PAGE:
Creating Tasks

This page describes how to create tasks and place them in push queues. When you want to run a task, you must create a new task and place it on a queue. You can explicitly specify the service and handler that processes the task, and optionally pass task-specific data along to the handler.

Creating a new task

To create and enqueue a task, get a Queue using the QueueFactory, and call its add() method. You can get a named queue specified in the queue.xml file using the getQueue() method of the factory, or you can get the default queue using getDefaultQueue(). You can call the Queue's add() method with a TaskOptions instance (produced by TaskOptions.Builder, or you can call it with no arguments to create a task with the default options for the queue.


// Add the task to the default queue.
Queue queue = QueueFactory.getDefaultQueue();
queue.add(TaskOptions.Builder.withUrl(“/url/path“).param(“some-user-data”, 17));

Specifying the worker service

When a task is popped off its queue, the Task Queue service sends it on to a worker service. Every task has a target and a url, which determine what service and handler will ultimately perform the task.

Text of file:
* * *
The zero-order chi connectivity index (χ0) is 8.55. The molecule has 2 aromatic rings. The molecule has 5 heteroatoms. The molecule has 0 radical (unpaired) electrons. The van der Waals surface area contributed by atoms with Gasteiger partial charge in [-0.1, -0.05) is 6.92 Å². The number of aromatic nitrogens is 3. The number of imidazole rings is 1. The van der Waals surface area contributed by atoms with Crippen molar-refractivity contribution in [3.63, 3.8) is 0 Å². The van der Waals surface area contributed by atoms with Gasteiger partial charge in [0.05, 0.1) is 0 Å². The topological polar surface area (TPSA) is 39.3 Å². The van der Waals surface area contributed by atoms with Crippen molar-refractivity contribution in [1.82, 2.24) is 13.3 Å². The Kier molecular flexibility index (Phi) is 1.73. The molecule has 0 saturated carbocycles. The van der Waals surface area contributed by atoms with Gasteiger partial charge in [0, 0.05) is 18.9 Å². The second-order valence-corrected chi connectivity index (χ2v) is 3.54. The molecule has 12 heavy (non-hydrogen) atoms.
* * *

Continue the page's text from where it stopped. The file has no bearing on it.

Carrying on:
The target specifies the service that will receive the HTTP request to perform the task. It is a string that specifies a service/version/instance in any one of the canonical forms. The most often-used ones are:


The target string is prepended to the domain name of your app. There are three ways to set the target for a task:

  • Explicity declare the target when you construct the task.

  • Include a target directive when you define a queue in the queue.xml, as in the definition of queue-blue above. All tasks added to a queue with a target will use that target, even if a different target was assigned to the task at construction time.

  • If no target is specified according to either of the previous two methods, then the task's target is the version of the service that enqueues it. Note that if you enqueue a task from the default service and version in this manner, and the default version changes before the task executes, it will run in the new default version.


The url selects one of the handlers in the target service, which will perform the task.

The url should match one of the handler URL patterns in the target service. The url can include query parameters if the tasks's method is GET or PULL. If no url is specified the default URL /_ah/queue/[QUEUE_NAME] is used, where [QUEUE_NAME] is the name of the task's queue.